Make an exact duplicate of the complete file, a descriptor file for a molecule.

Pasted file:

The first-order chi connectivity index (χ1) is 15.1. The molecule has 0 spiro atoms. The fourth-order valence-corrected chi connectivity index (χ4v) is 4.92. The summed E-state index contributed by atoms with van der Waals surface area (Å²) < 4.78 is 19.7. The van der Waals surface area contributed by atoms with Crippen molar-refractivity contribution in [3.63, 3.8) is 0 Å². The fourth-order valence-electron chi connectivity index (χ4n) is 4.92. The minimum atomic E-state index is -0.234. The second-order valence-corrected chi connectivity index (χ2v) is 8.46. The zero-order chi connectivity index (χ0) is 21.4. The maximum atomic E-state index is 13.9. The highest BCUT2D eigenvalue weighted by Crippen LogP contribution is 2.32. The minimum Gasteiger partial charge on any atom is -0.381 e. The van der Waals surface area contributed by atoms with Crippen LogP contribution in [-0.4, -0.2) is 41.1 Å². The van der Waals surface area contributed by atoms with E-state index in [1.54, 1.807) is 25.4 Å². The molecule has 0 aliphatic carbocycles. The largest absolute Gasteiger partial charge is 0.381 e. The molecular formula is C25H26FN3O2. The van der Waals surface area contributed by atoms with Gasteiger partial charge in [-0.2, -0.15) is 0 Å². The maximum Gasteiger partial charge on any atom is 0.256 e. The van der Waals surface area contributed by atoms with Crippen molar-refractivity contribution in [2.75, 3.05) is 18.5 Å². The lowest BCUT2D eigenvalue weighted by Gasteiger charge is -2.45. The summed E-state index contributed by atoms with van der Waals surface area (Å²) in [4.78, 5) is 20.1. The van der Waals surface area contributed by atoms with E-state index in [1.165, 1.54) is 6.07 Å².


The first-order chi connectivity index (χ1) is 15.1. The molecule has 0 spiro atoms. The fourth-order valence-corrected chi connectivity index (χ4v) is 4.92. The summed E-state index contributed by atoms with van der Waals surface area (Å²) < 4.78 is 19.7. The van der Waals surface area contributed by atoms with Crippen molar-refractivity contribution in [3.63, 3.8) is 0 Å². The fourth-order valence-electron chi connectivity index (χ4n) is 4.92. The minimum atomic E-state index is -0.234. The second-order valence-corrected chi connectivity index (χ2v) is 8.46. The zero-order chi connectivity index (χ0) is 21.4. The maximum atomic E-state index is 13.9. The highest BCUT2D eigenvalue weighted by Crippen LogP contribution is 2.32. The minimum Gasteiger partial charge on any atom is -0.381 e. The van der Waals surface area contributed by atoms with Crippen LogP contribution in [-0.4, -0.2) is 41.1 Å². The van der Waals surface area contributed by atoms with E-state index in [1.54, 1.807) is 25.4 Å². The molecule has 0 aliphatic carbocycles. The largest absolute Gasteiger partial charge is 0.381 e. The molecular formula is C25H26FN3O2. The van der Waals surface area contributed by atoms with Gasteiger partial charge in [-0.2, -0.15) is 0 Å². The maximum Gasteiger partial charge on any atom is 0.256 e. The van der Waals surface area contributed by atoms with Crippen molar-refractivity contribution in [2.75, 3.05) is 18.5 Å². The lowest BCUT2D eigenvalue weighted by Gasteiger charge is -2.45. The summed E-state index contributed by atoms with van der Waals surface area (Å²) in [4.78, 5) is 20.1. The van der Waals surface area contributed by atoms with E-state index in [1.165, 1.54) is 6.07 Å².